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KINGSTON (Reuters) - Rio Games-bound athletes from Jamaica, a nation that is no stranger to doping scandals, went through a drug-testing program the head of the Jamaica Olympic Association (JOA) calls a "model for many other countries."
The tiny nation known for producing dominant sprinters has not veered off course since receiving high marks from the World Anti-Doping Agency early last year in its efforts toward beefing up drug testing, according to JOA head Mike Fennell.
"We're satisfied that Jamaica has been carrying its responsibility for testing and monitoring anti-doping procedures which can be a model for many other countries," Fennell said after Jamaica unveiled their 63-member delegation for the Aug. 5-21 Rio Olympics on Monday.
"I'm very happy to tell you that this is going on so that Jamaica has no fear as far as the organization of anti-doping matters is concerned."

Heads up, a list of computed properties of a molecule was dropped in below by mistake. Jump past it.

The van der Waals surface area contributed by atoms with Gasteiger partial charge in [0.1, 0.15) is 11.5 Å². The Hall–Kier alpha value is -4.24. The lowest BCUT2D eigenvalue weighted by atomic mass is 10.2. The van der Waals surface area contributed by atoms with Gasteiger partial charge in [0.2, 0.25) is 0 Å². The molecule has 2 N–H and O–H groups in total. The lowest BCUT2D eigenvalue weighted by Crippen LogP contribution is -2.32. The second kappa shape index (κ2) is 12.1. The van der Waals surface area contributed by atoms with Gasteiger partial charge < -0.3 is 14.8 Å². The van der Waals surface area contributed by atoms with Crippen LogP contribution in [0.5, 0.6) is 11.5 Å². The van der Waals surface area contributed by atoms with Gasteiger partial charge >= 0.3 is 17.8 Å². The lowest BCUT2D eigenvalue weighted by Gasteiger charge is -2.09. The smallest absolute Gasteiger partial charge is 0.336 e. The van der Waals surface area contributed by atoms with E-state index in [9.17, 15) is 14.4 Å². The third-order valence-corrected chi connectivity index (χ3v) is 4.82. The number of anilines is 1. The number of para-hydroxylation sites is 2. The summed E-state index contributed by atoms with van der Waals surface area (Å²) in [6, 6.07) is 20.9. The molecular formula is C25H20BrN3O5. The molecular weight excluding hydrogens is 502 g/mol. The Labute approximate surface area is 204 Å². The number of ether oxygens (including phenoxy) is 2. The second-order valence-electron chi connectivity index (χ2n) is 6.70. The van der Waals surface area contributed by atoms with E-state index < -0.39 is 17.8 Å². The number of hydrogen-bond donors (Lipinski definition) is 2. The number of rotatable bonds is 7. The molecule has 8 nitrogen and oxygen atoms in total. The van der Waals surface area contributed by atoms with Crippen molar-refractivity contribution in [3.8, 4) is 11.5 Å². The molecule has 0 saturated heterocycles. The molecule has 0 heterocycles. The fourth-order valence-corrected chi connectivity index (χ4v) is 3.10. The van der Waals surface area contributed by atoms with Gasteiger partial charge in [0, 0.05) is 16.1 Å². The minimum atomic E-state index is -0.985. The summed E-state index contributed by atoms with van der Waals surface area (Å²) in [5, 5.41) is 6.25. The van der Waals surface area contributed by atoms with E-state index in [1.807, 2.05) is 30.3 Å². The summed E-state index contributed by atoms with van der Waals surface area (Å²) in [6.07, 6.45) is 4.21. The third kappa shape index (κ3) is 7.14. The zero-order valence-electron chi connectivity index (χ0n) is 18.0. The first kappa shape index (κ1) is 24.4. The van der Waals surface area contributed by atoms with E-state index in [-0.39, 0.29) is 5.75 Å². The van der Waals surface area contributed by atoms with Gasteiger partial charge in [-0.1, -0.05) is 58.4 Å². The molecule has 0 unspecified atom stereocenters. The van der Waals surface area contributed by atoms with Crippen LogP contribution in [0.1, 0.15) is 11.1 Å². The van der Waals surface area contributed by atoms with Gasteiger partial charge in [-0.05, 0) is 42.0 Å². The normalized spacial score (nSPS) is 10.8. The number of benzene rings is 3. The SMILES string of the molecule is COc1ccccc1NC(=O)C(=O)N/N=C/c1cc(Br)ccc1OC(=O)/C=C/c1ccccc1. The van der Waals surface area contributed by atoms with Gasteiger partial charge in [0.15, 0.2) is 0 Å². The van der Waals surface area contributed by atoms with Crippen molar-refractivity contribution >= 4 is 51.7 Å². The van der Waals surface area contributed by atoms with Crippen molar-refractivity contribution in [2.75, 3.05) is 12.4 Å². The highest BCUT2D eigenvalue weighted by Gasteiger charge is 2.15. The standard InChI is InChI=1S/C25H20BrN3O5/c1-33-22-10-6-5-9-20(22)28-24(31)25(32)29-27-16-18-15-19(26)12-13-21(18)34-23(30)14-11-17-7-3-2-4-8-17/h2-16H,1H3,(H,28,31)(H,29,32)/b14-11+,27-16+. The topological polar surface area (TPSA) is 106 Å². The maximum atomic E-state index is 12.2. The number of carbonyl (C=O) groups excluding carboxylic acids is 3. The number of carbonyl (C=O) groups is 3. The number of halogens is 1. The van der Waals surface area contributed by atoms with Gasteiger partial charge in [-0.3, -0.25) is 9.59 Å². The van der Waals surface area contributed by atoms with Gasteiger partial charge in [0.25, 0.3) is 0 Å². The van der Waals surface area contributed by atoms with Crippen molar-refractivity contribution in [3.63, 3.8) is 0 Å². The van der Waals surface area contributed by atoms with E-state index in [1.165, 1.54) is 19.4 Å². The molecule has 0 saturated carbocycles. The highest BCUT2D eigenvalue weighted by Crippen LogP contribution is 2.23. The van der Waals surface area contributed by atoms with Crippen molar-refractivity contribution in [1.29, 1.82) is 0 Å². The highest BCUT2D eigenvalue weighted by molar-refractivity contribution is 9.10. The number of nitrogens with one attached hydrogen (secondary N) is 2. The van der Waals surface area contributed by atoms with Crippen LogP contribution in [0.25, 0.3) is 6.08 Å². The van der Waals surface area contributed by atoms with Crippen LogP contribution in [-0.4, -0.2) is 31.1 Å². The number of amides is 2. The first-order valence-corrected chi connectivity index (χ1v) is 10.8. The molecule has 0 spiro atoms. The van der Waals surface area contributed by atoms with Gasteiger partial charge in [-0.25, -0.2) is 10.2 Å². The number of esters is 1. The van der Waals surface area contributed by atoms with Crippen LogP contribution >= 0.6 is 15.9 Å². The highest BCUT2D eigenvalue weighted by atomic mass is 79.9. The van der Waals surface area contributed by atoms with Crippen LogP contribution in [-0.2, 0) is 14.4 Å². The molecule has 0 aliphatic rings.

The Jamaica Anti-Doping Commission improved testing since a WADA team visited the Caribbean nation in 2013 and carried out a forensic audit following positive tests by Olympic and world championship medallists Asafa Powell, Sherone Simpson and Veronica Campbell-Brown.
Since that time, only cricketers Andre Russell and Odean Brown committed anti-doping whereabouts violations.
JADCO now has a new board after the previous one resigned in the wake of a drug-testing crisis in 2013 and introduced blood testing last year in its ongoing fight against drugs in sports.
Fennell also said athletes and officials headed to Rio will be briefed to ensure the Jamaican delegation will be fully up to speed as far as drug testing is concerned.
"The whole world of sports today has had to be dealing with doping or anti-doping issues and Jamaica is no different," said Fennell. "I’d like to make everyone know that from the beginning of this year we have been in collaboration with JADCO in terms of having a robust testing arrangement, reviewing the registered testing pool for athletes."
Editing by Frank Pingue